Suspend Your Disbelief

The Magician’s Land, by Lev Grossman

"Fantasy literature gives us hope that there is more to the world than just what's on the surface and that we can be our own heroes in it. "

Reviews |

The Magician’s Land, by Lev Grossman

"While each novel can stand on its own and conclude satisfactorily, Grossman has built a few essential worlds that help us understand fantasy and our relationship to it through through a progression of novels about people like us faced with the spectacular."

As the final book in the Magicians Trilogy, The Magicians Land (Viking) took time for me to savor. Reading it was like catching up with an old friend who visits from out of town, knowing that friend will go away soon, possibly forever, and talking to them well into the night to slowly let them go. Some trilogies race to the finish, but even as the plot of The Magicians Land urged me forward, I read passages of this book and reread them, then bought the audiobook and listened to those passages again as Lev Grossman moved his main character, Quentin Coldwater, into a future that I could no longer follow after the last page. Grossman is aware of the conflicting desires of reading and the effect reading fantasy literature has on our lives, because, as his character notes, “that was one thing about books, once you read them they couldn’t be unread.” After spending so much time with the characters in worlds of the Magicians Trilogy, I had a hard time letting them go. This is meta-fantasy at its best.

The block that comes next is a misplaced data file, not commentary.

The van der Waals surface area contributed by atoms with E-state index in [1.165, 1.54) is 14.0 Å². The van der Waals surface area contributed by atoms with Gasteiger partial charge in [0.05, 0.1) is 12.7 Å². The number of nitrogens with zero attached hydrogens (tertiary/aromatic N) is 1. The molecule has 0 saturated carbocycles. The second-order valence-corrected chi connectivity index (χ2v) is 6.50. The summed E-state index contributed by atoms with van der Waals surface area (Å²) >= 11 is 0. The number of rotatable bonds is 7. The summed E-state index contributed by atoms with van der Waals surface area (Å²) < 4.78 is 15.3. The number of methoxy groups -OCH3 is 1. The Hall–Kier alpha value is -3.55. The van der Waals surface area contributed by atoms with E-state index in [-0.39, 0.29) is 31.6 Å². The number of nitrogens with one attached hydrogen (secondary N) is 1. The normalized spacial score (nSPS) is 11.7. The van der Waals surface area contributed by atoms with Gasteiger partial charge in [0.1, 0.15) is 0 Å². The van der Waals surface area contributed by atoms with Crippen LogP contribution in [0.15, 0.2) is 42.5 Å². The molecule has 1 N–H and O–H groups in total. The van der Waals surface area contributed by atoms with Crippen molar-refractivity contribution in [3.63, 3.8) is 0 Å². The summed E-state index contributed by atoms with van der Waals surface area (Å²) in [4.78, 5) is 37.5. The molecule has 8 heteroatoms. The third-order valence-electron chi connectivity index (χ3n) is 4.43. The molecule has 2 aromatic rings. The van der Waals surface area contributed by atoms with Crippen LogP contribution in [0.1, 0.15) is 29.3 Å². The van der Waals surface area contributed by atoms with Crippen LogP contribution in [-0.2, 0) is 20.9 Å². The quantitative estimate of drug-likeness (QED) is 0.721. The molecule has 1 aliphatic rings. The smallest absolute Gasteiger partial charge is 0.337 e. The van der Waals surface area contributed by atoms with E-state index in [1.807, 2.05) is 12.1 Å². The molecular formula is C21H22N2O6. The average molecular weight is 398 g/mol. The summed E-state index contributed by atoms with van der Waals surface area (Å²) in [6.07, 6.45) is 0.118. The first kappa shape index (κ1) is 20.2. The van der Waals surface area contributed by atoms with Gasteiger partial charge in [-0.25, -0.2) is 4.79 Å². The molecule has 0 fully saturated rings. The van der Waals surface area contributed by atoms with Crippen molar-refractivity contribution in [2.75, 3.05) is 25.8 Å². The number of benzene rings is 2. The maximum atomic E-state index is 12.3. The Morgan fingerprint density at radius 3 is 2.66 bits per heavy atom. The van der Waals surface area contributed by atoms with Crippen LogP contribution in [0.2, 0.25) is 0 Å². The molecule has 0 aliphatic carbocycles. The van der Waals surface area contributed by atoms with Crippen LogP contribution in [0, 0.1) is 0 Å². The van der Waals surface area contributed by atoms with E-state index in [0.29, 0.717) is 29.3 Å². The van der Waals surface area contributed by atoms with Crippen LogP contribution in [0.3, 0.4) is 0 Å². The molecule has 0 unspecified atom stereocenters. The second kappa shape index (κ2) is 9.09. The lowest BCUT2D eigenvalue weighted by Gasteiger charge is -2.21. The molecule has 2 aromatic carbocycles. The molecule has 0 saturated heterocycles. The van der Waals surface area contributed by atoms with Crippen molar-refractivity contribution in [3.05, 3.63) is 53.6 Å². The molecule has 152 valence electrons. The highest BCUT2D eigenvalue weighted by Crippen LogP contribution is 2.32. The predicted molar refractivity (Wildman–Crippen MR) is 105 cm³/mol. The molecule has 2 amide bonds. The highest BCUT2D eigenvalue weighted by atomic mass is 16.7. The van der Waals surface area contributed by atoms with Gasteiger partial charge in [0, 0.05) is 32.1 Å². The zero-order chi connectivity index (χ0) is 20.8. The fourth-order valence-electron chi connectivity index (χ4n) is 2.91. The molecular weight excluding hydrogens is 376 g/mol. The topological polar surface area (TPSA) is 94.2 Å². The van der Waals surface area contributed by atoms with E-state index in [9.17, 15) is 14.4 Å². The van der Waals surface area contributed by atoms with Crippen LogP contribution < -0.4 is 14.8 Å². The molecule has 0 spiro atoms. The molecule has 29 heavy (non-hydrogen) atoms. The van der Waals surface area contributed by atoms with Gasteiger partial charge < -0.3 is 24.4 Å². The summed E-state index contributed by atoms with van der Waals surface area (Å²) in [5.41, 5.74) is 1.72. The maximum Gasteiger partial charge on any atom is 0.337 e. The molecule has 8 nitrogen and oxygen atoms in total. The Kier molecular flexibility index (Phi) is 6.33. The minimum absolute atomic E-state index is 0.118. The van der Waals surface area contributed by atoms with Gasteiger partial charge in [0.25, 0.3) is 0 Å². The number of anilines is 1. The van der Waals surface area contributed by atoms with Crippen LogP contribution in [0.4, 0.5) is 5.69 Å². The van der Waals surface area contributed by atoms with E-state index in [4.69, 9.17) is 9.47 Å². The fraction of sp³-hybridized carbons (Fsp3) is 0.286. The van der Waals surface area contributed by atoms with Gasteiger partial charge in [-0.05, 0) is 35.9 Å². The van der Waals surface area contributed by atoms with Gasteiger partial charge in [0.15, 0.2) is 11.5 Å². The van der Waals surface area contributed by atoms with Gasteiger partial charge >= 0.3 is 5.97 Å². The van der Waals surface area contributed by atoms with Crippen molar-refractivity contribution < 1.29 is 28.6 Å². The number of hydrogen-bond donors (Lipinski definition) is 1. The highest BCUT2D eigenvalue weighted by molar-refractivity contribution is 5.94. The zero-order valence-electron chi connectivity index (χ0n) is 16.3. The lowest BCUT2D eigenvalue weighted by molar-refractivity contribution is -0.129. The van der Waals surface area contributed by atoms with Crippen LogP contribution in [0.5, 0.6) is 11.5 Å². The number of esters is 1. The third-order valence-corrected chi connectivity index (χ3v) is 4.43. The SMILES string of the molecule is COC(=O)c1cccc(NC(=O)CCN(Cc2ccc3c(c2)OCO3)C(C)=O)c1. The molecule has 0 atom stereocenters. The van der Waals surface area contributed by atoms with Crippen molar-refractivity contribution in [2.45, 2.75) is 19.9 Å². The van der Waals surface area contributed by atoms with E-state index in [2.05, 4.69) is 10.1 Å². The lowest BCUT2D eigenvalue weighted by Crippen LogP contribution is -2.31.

This final novel follows Quentin and his friends’ last effort to save the magical land of Fillory— which sits on the brink of an apocalypse—and it does so with maturity on every level of storytelling, making it one of Grossman’s most sophisticated stories to date. The plot picks up after Quentin’s banishment from Fillory and subsequent return to earth. Quentin determines to move on, but instead of adventuring in a magical world he uncovers new adventures in his old haunts on earth. Quentin acquires a teaching position at Brakebills School for Magical Pedagogy, transforms into a blue whale to visit Brakebills South, and even participates in a high stakes heist on a magic carpet. Throughout this narrative, the story revisits magical landscapes with familiar characters, but Grossman casts those landscapes in a new light. He peels back the layers of each world and lets characters see beneath its magical veneer, causing characters to view their worlds from a new, more mature angle through the experience. Exploring the depth of these worlds as characters grow and change over time is one of the distinct pleasures of reading through the trilogy as a whole. And in this last novel, Grossman beckons us to come further up and further in.